Few people in the fashion industry have amassed a resume quite as large at Linda Fargo. By her own estimations, the current senior vice president, women’s fashion director and store presentation at Bergdorf Goodman has been a "display person, window director, store design director, interior designer, and fashion director." Phew. Now, with the launch of Linda's at Bergdorf Goodman, a new permanent store-in-store curated by Fargo, there's a new title to add: “I’m a shopkeeper now!"
The store, which opened on May 1, is located on the fourth floor of the department store, and features a revolving stock of Fargo's favorite items, ranging from the expected fashion items (clothes, accessories, et al.) to food and tea. Here, Fargo breaks down how this idea came to fruition, what shoppers can expect, and her favorite personal style moments from over the years.
What would you say is the overall vibe of the store?
It is somewhere between a shopping paradise and a fantasy closet. The shop really coalesces a lot of my skills and obsessions, and a lot of the things that I do already, all in one place. There’s an exotic wallpaper pattern by de Gournay called Eden, and it’s really like a Garden of Eden, and that sets the tone. There are two golden, high-stepping horses flanking the entrance; a palm tree with ostrich plume leaves; an olive, velvet couch—there’s kind of an exoticism. And this is definitively not a pop-up; it’s something living and enduring and breathing and ever-changing, meaning even if you come next week, I may have moved things around and taken some things out and gotten new deliveries in. I get to shop [for Bergdorf Goodman], so if I find something I haven’t yet fixed on before, I can migrate it in.
How long has the idea for the shop been in the works?
Not that long, really. It came together pretty much in five to six months. I kind of locked myself in my office for a week and really forced myself to articulate everything about it. It was like going into self-analysis, almost. It’s no secret that retail is challenged right now, so we were looking for new, experiential retail concepts that only a store like Bergdorfs could pull off, and what would that be? We noticed a pattern of how often I am asked, 'What are you wearing?' That kind of triggered this idea. That was the ignition. There’s a very porous line between my life and Bergdorf's. It’s very natural. It’s a very symbiotic relationship, so all of a sudden the question was asked, 'If you had a corner, what would you put there?'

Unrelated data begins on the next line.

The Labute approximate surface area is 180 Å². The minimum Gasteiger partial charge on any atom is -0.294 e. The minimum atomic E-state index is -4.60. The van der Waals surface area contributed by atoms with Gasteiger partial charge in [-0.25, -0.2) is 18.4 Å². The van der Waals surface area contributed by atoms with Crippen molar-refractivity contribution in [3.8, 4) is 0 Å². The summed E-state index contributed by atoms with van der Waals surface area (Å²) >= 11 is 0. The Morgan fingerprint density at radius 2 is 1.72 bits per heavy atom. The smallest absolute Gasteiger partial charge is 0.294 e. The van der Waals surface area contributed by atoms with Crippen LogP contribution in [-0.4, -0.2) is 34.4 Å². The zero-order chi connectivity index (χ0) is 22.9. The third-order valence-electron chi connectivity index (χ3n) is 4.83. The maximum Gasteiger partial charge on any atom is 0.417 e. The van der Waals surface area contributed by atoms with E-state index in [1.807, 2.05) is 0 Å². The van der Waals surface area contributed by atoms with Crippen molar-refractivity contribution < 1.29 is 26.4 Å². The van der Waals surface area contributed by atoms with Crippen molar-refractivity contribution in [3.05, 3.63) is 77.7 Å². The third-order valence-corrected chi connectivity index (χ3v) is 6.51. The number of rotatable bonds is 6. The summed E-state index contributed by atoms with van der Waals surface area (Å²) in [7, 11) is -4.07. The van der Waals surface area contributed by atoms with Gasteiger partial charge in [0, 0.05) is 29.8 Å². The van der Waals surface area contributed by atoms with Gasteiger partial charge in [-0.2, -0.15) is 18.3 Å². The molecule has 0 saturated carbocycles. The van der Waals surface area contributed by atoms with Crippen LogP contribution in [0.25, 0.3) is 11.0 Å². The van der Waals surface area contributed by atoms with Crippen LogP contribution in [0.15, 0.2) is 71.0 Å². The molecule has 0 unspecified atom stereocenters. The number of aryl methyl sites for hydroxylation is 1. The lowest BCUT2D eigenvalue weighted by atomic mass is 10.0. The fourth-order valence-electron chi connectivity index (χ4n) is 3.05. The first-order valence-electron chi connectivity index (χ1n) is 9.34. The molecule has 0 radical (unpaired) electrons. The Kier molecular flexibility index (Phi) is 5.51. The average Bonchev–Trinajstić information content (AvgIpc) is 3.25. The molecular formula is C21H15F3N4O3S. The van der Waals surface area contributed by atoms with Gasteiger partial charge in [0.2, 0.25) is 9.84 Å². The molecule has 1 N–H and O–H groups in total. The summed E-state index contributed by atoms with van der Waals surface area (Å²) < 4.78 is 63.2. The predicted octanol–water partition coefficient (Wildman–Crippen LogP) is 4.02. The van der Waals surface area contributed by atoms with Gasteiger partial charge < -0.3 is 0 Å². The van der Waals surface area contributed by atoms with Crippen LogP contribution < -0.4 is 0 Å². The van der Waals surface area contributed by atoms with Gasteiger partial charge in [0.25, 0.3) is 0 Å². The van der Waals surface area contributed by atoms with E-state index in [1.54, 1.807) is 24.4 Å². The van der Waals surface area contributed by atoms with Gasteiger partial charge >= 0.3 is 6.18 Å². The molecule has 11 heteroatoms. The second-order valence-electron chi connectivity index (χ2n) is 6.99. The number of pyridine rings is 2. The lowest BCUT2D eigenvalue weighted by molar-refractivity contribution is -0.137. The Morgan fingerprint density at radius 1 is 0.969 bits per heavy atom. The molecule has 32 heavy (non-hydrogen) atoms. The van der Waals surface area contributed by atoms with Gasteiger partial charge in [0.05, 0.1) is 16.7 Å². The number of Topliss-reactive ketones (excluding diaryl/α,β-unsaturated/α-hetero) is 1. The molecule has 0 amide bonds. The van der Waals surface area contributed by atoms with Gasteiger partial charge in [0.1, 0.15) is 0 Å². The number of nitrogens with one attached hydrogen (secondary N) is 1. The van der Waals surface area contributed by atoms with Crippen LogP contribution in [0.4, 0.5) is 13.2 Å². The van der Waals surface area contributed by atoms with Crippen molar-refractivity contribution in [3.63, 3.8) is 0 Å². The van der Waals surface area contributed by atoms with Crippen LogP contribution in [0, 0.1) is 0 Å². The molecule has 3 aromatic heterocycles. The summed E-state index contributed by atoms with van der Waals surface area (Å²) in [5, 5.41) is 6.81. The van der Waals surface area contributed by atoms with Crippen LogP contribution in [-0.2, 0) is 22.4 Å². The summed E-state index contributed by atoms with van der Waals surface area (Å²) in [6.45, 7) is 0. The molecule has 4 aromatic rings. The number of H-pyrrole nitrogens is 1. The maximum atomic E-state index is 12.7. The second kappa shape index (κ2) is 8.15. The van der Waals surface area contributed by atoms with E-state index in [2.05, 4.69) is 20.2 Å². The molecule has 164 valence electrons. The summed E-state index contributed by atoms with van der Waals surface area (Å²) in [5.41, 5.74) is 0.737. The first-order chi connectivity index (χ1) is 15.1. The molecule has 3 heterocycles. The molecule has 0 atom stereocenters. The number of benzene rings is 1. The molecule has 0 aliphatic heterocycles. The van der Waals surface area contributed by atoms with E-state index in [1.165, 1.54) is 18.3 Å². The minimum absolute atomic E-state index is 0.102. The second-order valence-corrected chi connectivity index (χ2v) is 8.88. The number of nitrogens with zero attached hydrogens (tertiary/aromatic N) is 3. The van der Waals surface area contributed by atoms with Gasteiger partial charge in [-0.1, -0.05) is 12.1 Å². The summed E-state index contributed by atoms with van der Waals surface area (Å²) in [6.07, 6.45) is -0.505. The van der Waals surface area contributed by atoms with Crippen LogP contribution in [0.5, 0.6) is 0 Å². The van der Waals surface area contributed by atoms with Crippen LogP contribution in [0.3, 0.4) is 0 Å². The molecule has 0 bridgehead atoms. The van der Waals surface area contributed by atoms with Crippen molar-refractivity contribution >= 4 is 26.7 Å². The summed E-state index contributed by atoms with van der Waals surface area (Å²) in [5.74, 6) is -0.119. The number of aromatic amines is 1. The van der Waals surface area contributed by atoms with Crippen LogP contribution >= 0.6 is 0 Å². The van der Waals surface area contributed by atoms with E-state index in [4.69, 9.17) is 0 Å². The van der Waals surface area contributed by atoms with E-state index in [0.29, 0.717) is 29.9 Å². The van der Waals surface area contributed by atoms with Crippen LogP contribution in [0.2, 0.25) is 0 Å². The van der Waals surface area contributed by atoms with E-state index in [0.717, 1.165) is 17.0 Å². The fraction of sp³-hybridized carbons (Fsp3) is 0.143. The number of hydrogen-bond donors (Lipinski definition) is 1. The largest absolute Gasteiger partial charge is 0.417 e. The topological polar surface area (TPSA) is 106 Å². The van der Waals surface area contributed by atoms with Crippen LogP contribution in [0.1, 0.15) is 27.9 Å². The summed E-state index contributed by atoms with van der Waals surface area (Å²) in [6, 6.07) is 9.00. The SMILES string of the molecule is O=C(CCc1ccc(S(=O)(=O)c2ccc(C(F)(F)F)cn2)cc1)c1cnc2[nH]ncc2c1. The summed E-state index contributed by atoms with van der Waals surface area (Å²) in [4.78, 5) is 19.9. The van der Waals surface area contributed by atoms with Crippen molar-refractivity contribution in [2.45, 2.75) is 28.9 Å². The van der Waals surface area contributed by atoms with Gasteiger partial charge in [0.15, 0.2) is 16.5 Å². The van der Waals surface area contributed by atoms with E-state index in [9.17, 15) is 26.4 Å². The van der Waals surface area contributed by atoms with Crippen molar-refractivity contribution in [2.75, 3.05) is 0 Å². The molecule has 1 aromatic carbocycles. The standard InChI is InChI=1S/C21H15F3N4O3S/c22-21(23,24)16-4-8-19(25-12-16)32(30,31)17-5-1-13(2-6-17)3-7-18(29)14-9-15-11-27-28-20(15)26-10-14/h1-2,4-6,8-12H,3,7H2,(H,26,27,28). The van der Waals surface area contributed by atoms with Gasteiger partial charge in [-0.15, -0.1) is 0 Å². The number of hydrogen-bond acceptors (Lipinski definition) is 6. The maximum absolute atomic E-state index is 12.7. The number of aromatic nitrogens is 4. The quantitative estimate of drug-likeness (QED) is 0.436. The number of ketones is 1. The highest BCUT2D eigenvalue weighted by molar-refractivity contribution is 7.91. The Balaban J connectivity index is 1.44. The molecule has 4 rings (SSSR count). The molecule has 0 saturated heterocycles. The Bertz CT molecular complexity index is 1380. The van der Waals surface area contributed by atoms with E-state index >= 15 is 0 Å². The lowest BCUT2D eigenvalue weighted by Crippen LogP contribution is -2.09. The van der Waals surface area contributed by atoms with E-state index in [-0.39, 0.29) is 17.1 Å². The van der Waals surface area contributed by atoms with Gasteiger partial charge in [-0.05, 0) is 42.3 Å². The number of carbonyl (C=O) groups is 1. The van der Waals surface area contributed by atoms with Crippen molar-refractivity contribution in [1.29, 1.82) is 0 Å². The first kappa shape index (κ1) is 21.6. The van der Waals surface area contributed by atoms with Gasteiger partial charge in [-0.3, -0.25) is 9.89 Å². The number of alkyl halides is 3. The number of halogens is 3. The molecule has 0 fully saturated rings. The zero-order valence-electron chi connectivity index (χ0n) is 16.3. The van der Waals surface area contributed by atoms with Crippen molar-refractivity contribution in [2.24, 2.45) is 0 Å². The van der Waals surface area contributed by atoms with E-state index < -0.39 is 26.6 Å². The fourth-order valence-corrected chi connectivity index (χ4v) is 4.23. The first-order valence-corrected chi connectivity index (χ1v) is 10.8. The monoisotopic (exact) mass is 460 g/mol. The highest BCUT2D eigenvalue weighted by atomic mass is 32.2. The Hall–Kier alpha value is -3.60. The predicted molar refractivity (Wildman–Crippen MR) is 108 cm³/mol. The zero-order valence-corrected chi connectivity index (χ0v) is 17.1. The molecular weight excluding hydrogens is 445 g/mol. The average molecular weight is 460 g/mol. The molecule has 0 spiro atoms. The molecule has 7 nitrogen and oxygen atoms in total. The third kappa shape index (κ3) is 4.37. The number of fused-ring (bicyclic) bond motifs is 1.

When you thought about stocking the store, what did you need to have?
I wanted things to be a little bit contrary to the things going on in the industry, where the product cycles have gotten very ahead of the seasons that we live in. That was important to me, to be seasonally and time-specific. Everything [in the store] you can walk out and wear it now. When I hit September, it’s going to be very fashion intensive, because I find September and October are when fashion expresses itself in its glory. And then November and December, I’ll have more gift items and celebratory clothes and getaway clothes. So, must-haves included that component.
I also wanted it to be a sensory experience, with scent and taste, as well as more traditional things. I had to say, 'What are my favorite things? Do I have a favorite chocolate? Do I have a favorite tea?' It had to be a love, and not a like. And then there are components of my wardrobe that I consider essentials, and they timeless and somewhat classic in their nature. So it might be a Sacai top, which is half nautical sweater on the front and poplin shirt on the back. To me, that is an essential classic, but it’s also interesting. I like something season-less, like the little black dress, but it might be the little black jacket...Of course, I needed something signature, so leopard or red, and Caroline Herrera has this great little cocktail dress coming out soon that’s got both on it.
And I wanted some things that were underexposed brands. This is not shopping by brand; it’s shopping by the strength of each individual item. Each one has to be worthy. It’s the world less travelled, a bit.
What was the last thing that you purchased that you’re obsessed with?
I just bought this Marques Almeida peplum, floral, brocade jean jacket. It’s like a jean jacket style, but it’s peplum from an empire level. The upper arm is slim and it has these big, bell sleeves, and then cropped, kicky flamenco matching pants. It’s really cute, I wore it yesterday.
Do you have a most prized possession in your closet?
That’s a tough one. Those things change, but right now, I can’t wear enough of my big baroque pearl earrings from Grazia Vozza. They are big lumps, and they are great.
Do you have any favorite outfits you’ve worn from over the years?
The one that comes to mind is from Naeem Khan, because he’s a big go-to for me for important events. It was for the Snowflake Ball, and of course I love a theme. I went as a sparkly snowball, and was encrusted with Swarovski stones and white ostrich feathers. I felt like a fairytale in that thing. I love his wild, beaded flapper dresses, as well. And I love my D.I.Y. costume pieces I make, too. Once, when I was going to the Met Gala for the punk exhibit, I went to the East Village and worked with this dominatrix, and we made a black, rubber Mrs. Edward Scissorhands. I loved wearing that.
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